Ms. Zipporah's Pen - The Heart That Writes!

More About Ms. Zipporah

Hi, I'm Ms. Zipporah...

Writer.  Creator of Ms. Zipporah's Pen.

In The Beginning ...

My family and close friends always found humor in my imagination. By the age of two, I mastered a wonderful gift that I still treasure today - Memorizing people, places, and things. ​ They thought I could read at the age of three. Curiosity got the best of me. I wanted to know about everything. 

 

Mommy, what’s that?” She would explain every building on the strip. In turn, on our outings and excursions, I walked down the street naming everything she taught me. People would stare in amazement. Oh my, that baby can read!” We had them all fooled. Mom should have taken our act on the road. Oops! I did it again. Exposed my humorous side *smiling.*

 

Sesame Street, Electric Company, and my mother implanted the love for learning and stories at an early age. Mom was an avid reader-writer. She always had a writing instrument in her hand – her favorite pen or pencil. I’m a copycat. Watching her closely, I learned how to write my alphabets and recite words long before Kindergarten.

 

First grade - my flowing right hand created the curly cues. After an introduction to cursive – writing in script, the relationship developed. Infatuation evolved into a true love affair – My pen and me. There’s something to be said about the transfusion of words that flow from your mind and heart to the pen, as it glides across the paper. It doesn’t get any better than that. I love the pen in my hand.

 

“I’ll write you when I get back,” I said waving - sometimes with tears, leaving Washington, North Carolina. That was my promise to the friends and family I left behind at the end of summer visits to grandmas. New York-bound with a heavy heart, I found comfort in returning my promise to keep in touch. Writing at ten years old was meaningful. It gave me a sense of gratitude and appreciation for learning that skill. By the way, I still write letters and place "my own Hallmark seal” on blank cards to dear friends and family. I love it.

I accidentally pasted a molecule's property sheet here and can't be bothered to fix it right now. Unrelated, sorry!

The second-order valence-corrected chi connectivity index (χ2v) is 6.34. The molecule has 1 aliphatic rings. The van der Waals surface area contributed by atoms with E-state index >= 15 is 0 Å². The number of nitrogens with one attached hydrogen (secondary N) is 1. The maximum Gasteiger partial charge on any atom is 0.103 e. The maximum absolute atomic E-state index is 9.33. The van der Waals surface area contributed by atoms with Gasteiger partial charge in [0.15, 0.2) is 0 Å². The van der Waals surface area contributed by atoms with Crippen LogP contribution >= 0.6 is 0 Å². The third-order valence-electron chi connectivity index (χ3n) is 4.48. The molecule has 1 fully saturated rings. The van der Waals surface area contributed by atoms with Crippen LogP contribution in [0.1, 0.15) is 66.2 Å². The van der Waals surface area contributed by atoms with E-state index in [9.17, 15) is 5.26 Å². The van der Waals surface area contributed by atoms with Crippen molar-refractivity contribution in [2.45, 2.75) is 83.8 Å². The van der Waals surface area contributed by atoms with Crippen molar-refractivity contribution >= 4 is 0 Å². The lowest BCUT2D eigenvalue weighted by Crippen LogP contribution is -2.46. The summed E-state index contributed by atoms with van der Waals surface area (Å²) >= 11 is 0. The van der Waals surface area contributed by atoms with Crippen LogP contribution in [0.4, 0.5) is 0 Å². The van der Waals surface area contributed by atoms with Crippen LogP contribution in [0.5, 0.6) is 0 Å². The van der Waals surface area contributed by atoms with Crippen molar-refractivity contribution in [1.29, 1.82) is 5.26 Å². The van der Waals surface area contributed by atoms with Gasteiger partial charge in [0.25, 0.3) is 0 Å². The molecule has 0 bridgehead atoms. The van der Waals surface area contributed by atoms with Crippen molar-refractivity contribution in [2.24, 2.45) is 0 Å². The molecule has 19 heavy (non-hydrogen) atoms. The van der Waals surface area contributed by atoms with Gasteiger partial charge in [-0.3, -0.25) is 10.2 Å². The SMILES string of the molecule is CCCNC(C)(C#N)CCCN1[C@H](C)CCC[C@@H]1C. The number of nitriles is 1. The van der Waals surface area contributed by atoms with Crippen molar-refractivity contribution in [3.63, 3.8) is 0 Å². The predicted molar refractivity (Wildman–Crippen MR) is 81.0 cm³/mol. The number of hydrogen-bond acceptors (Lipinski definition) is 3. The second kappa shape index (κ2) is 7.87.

Some never replied to my letters. When I returned for summer visits, we caught up, swapped stories, recapped adventures, and picked up exactly where we left off. Never missing a beat! I reasoned: "Maybe, they were too busy, maybe they meant to get around to it and forgot, or maybe they weren’t into the writing thing" – I can’t imagine.

 

“Welcome back. LOVED your letter(s). Thank you so much for writing me. I missed you.” Those greetings and salutations were gratifying. “So they did read them," I thought to myself. "My time, feelings, expressions, ink-less pens, borrowed stamps, and envelopes were appreciated,” I loved them. The ungrateful and selfish thoughts twirling in my head disappeared immediately.

 

“So let me get this straight, it’s not about me or how they make me feel?” - Wait for it - My epiphany. My writing had a powerful effect on them. I could influence someone’s life in a positive way - make them feel special. “The Power of the Pen.” I never saw this as a GIFT until someone mentioned it to me years later.

 

I now accept this GIFT with honor. “There's more happiness in GIVING than receiving…” – a true statement I’ve experienced. I immediately forgave them. Forgot about what they didn't do. And from that moment, I did me. (In my Forrest Gump voice), “I was writing.”

Here's What I Do...

When I’m not writing, I’m usually found reading, trying to solve a problem, laughing till it hurts (or making others laugh until they hurt), spending time with those that I dearly love, doing my volunteer work with the Deaf and hard of hearing, listening to ‘old school’ music, watching reruns of Monk, and eating sunflower seeds.

My Writer's Tip...

My writing tools consist of the following:

 

  • Pen of choice - a Bic fine point- blue. Purple on occasion. Black for legal purposes.

  • Notebook of choice - Spiral for notes. Composition for my journal. 

 

Now, that might sound corny or insignificant but it's important. Why? Writers need the right tools to make good writing even more powerful. 

 

How do you recognize an artisan? By their tools. As writers, we should have our favorite pen and notepad available (the App - Keep is a handy tool for those on the go). You never know when that brilliant thought or idea may appear. Usually, it's when you least expect it. Being prepared eliminates excuses. I’ve lost countless ideas failing to be prepared. Fail to plan – then plan to fail. Lesson learned.

 

My cousin - an author, shared, “I keep a pen and notepad on my nightstand. The best ideas show up in the middle of the night." Good advice.

Curious? 

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